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Open Access Highly Accessed Research article

Exploring the gonad transcriptome of two extreme male pigs with RNA-seq

Anna Esteve-Codina12*, Robert Kofler3, Nicola Palmieri3, Giovanni Bussotti4, Cedric Notredame4 and Miguel Pérez-Enciso125

Author affiliations

1 Departament de Ciència Animal i dels Aliments, Universitat Autònoma de Barcelona, 08193 Bellaterra, Spain

2 Center for Research in Agricultural Genomics (CRAG), Campus UAB, 08193 Bellaterra, Spain

3 Institut für Populationsgenetik, Vetmeduni Vienna, Veterinärplatz 1, 1210 Vienna, Austria

4 Bioinformatics and Genomics, Centre for Genomic Regulation (CRG) and Universitat Pompeu Fabra (UPF), Carrer del Doctor Aiguader 88, Barcelona, Spain

5 Institut Català de Recerca i Estudis Avançats (ICREA), Carrer de Lluís Companys 23, 08010 Barcelona, Spain

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Citation and License

BMC Genomics 2011, 12:552  doi:10.1186/1471-2164-12-552

Published: 8 November 2011

Abstract

Background

Although RNA-seq greatly advances our understanding of complex transcriptome landscapes, such as those found in mammals, complete RNA-seq studies in livestock and in particular in the pig are still lacking. Here, we used high-throughput RNA sequencing to gain insight into the characterization of the poly-A RNA fraction expressed in pig male gonads. An expression analysis comparing different mapping approaches and detection of allele specific expression is also discussed in this study.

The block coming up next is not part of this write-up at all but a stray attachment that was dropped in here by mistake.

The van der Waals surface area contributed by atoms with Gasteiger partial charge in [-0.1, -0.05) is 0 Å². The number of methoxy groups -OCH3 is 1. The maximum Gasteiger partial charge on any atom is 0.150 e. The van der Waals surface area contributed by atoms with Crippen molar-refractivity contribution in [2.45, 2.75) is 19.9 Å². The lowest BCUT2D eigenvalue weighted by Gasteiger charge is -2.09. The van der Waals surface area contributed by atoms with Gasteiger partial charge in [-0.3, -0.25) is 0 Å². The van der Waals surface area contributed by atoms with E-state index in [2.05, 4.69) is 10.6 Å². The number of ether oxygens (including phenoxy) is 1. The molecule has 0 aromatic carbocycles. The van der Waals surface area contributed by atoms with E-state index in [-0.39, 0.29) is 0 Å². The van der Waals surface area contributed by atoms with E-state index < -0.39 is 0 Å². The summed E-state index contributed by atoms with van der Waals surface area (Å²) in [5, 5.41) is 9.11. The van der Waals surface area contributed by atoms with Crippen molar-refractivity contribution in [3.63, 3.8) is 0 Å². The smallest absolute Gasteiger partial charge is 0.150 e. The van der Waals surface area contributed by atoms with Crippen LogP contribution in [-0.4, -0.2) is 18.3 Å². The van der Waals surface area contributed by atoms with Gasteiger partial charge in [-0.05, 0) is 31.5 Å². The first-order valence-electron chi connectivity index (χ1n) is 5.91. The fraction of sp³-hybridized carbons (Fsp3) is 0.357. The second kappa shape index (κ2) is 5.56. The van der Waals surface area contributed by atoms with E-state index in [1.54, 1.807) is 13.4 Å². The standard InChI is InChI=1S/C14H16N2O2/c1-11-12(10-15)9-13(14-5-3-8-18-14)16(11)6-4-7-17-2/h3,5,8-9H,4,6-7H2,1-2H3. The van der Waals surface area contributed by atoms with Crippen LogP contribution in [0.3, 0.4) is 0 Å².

Results

By sequencing testicle mRNA of two phenotypically extreme pigs, one Iberian and one Large White, we identified hundreds of unannotated protein-coding genes (PcGs) in intergenic regions, some of them presenting orthology with closely related species. Interestingly, we also detected 2047 putative long non-coding RNA (lncRNA), including 469 with human homologues. Two methods, DEGseq and Cufflinks, were used for analyzing expression. DEGseq identified 15% less expressed genes than Cufflinks, because DEGseq utilizes only unambiguously mapped reads. Moreover, a large fraction of the transcriptome is made up of transposable elements (14500 elements encountered), as has been reported in previous studies. Gene expression results between microarray and RNA-seq technologies were relatively well correlated (r = 0.71 across individuals). Differentially expressed genes between Large White and Iberian showed a significant overrepresentation of gamete production and lipid metabolism gene ontology categories. Finally, allelic imbalance was detected in ~ 4% of heterozygous sites.

Conclusions

RNA-seq is a powerful tool to gain insight into complex transcriptomes. In addition to uncovering many unnanotated genes, our study allowed us to determine that a considerable fraction is made up of long non-coding transcripts and transposable elements. Their biological roles remain to be determined in future studies. In terms of differences in expression between Large White and Iberian pigs, these were largest for genes involved in spermatogenesis and lipid metabolism, which is consistent with phenotypic extreme differences in prolificacy and fat deposition between these two breeds.